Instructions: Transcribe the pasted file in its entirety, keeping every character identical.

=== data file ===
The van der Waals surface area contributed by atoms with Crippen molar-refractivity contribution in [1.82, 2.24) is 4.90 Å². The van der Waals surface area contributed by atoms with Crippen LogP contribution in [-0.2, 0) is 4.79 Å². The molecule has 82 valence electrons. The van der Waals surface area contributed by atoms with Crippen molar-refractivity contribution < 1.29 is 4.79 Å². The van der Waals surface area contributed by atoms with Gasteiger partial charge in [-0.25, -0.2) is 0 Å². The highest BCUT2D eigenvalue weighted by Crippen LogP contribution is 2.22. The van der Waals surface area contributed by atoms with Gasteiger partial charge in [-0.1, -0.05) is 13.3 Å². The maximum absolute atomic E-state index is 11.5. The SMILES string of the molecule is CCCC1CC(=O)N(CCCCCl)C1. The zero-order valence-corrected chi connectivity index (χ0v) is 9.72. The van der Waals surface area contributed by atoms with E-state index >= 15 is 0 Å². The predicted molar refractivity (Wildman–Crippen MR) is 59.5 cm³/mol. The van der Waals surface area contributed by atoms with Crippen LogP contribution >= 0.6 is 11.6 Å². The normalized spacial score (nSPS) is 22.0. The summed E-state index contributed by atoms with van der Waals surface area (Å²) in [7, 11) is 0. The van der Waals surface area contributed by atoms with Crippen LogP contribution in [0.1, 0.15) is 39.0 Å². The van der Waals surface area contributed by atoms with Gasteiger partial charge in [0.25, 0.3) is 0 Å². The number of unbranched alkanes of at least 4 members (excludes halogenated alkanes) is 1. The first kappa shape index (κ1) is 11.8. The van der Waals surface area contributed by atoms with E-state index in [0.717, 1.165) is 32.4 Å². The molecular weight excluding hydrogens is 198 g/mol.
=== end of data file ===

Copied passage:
The van der Waals surface area contributed by atoms with Crippen molar-refractivity contribution in [1.82, 2.24) is 4.90 Å². The van der Waals surface area contributed by atoms with Crippen LogP contribution in [-0.2, 0) is 4.79 Å². The molecule has 82 valence electrons. The van der Waals surface area contributed by atoms with Crippen molar-refractivity contribution < 1.29 is 4.79 Å². The van der Waals surface area contributed by atoms with Gasteiger partial charge in [-0.25, -0.2) is 0 Å². The highest BCUT2D eigenvalue weighted by Crippen LogP contribution is 2.22. The van der Waals surface area contributed by atoms with Gasteiger partial charge in [-0.1, -0.05) is 13.3 Å². The maximum absolute atomic E-state index is 11.5. The SMILES string of the molecule is CCCC1CC(=O)N(CCCCCl)C1. The zero-order valence-corrected chi connectivity index (χ0v) is 9.72. The van der Waals surface area contributed by atoms with E-state index >= 15 is 0 Å². The predicted molar refractivity (Wildman–Crippen MR) is 59.5 cm³/mol. The van der Waals surface area contributed by atoms with Crippen LogP contribution >= 0.6 is 11.6 Å². The normalized spacial score (nSPS) is 22.0. The summed E-state index contributed by atoms with van der Waals surface area (Å²) in [7, 11) is 0. The van der Waals surface area contributed by atoms with Crippen LogP contribution in [0.1, 0.15) is 39.0 Å². The van der Waals surface area contributed by atoms with Gasteiger partial charge in [0.25, 0.3) is 0 Å². The number of unbranched alkanes of at least 4 members (excludes halogenated alkanes) is 1. The first kappa shape index (κ1) is 11.8. The van der Waals surface area contributed by atoms with E-state index in [0.717, 1.165) is 32.4 Å². The molecular weight excluding hydrogens is 198 g/mol.